We had a tremendous tour at Valley Forge yesterday – now that summer is here, you don’t want to miss  it.

June 10, 1776

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Congress stops short of declaring “total independence” from Britain, but calls for a committee to prepare a declaration based on the premise “That these United States are, and of right ought to be, free and independent states, that they all are absolved from all allegiance to the British Crown, and all political connection between them and the state of Gret Britain is, and ought to be totally dissolved,” as stated in the Virginia proposal.

George Washington writes to John Hancock, addressing the threats to Philadelphia as well as the internal threats to the cause in general.  “To Congress I also submit the Propriety of keeping the two Continental Battalions (under the Comd of Colonels Shae & McGaw) at Philadelpa when there is the greatest probability of a speedy attack upon this place from the Kings Troops. the Incouragements given by Govr Tryon to the disaffected, which are circulated no one can well tell how—the movements of these kind of People which are more easy to perceive than describe —the confident report which is said to have come immediately from Govr Tryon, & brought by a Frigate from Hallifax that the Troops at that place were Imbarking for this, added to a thousand Incidental Circumstances trivial in themselves but strong from comparison, leaves not a doubt upon my Mind but that Troops are hourly expected at the Hook.  I had no doubt when I left this City, for Philadelphia, but that some measures would have been taken to secure the suspected, & dangerous Persons of this Government before now, and left Orders for the Military to give every aid to the Civil Power—But, the Subject is delicate, & nothing is done in it—we may therefore have Internal, as well as external Enemies to contend with.”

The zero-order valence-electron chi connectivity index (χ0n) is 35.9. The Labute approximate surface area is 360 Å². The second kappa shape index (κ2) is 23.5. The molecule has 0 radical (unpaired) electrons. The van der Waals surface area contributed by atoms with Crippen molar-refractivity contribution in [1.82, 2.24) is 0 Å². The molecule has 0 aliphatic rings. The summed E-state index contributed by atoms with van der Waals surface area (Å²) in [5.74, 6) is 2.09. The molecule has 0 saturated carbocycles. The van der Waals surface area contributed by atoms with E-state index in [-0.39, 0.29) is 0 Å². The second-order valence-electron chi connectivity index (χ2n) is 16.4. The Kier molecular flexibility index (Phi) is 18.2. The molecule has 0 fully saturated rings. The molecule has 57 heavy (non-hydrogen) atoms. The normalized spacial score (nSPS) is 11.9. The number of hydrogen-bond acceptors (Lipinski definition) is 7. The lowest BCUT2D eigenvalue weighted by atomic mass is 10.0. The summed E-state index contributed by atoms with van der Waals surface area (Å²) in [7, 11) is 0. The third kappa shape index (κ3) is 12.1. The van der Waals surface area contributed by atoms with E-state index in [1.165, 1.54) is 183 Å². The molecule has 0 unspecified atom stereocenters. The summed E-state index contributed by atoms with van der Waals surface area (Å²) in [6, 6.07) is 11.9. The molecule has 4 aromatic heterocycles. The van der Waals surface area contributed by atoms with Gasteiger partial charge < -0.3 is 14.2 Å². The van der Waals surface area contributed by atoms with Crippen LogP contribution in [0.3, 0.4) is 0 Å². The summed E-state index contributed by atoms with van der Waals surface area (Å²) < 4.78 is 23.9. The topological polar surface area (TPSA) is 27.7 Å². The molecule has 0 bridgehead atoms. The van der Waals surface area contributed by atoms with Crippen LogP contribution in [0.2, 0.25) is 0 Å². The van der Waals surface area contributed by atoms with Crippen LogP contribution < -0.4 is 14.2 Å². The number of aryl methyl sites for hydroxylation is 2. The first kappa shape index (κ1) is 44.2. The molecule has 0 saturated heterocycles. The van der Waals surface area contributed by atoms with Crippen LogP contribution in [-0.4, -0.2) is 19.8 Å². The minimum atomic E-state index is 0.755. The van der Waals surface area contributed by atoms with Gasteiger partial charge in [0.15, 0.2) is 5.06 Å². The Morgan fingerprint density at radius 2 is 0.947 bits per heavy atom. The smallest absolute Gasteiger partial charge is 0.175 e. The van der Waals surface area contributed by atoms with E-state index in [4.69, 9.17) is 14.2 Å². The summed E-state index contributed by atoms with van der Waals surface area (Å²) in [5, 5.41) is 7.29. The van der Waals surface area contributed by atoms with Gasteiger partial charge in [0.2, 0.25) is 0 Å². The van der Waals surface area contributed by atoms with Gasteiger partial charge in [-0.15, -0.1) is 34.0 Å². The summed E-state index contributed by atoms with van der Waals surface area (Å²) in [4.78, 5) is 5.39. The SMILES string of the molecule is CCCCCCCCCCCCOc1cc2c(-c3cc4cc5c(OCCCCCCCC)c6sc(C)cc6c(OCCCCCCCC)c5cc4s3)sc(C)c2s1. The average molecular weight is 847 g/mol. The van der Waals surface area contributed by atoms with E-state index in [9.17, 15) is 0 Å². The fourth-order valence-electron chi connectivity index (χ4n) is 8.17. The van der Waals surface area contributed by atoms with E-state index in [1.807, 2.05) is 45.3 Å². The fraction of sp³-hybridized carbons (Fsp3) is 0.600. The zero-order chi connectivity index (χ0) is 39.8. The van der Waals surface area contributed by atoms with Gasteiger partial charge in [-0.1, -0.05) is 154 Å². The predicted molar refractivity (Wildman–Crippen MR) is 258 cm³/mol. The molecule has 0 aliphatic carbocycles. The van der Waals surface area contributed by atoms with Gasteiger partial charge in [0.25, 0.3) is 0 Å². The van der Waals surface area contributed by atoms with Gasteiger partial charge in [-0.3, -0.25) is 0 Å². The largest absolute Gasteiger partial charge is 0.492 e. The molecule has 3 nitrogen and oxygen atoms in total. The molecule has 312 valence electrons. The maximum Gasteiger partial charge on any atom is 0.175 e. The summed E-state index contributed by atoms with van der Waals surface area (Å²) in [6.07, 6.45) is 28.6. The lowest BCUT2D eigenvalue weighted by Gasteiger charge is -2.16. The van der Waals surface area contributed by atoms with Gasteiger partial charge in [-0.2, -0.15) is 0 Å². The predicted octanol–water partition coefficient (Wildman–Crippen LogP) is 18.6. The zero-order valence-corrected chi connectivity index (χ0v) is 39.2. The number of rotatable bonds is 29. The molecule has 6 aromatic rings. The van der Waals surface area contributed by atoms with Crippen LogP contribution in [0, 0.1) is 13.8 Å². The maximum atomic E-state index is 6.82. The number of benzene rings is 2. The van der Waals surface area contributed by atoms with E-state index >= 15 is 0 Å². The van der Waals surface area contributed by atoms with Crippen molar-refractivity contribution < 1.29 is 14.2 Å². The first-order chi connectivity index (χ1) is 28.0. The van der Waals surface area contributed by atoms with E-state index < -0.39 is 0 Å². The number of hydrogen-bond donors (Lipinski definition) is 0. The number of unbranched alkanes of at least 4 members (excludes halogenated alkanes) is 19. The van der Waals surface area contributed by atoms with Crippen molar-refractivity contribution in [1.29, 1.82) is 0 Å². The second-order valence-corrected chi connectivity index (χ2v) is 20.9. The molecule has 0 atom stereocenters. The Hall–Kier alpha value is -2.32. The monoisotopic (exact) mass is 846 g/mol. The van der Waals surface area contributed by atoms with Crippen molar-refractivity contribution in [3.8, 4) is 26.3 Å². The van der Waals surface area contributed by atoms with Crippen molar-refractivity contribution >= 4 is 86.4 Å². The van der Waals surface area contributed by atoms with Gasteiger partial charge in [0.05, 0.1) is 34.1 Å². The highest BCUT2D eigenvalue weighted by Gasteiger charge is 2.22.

The summer is arriving, and there is no better way to celebrate it than with Bow Tie Tours and one of our award winning walking tours!  See Valley Forge and learn how Washington fought off internal foes while creating an army that would be able to stand up to the greatest empire in the world!

June 9, 1776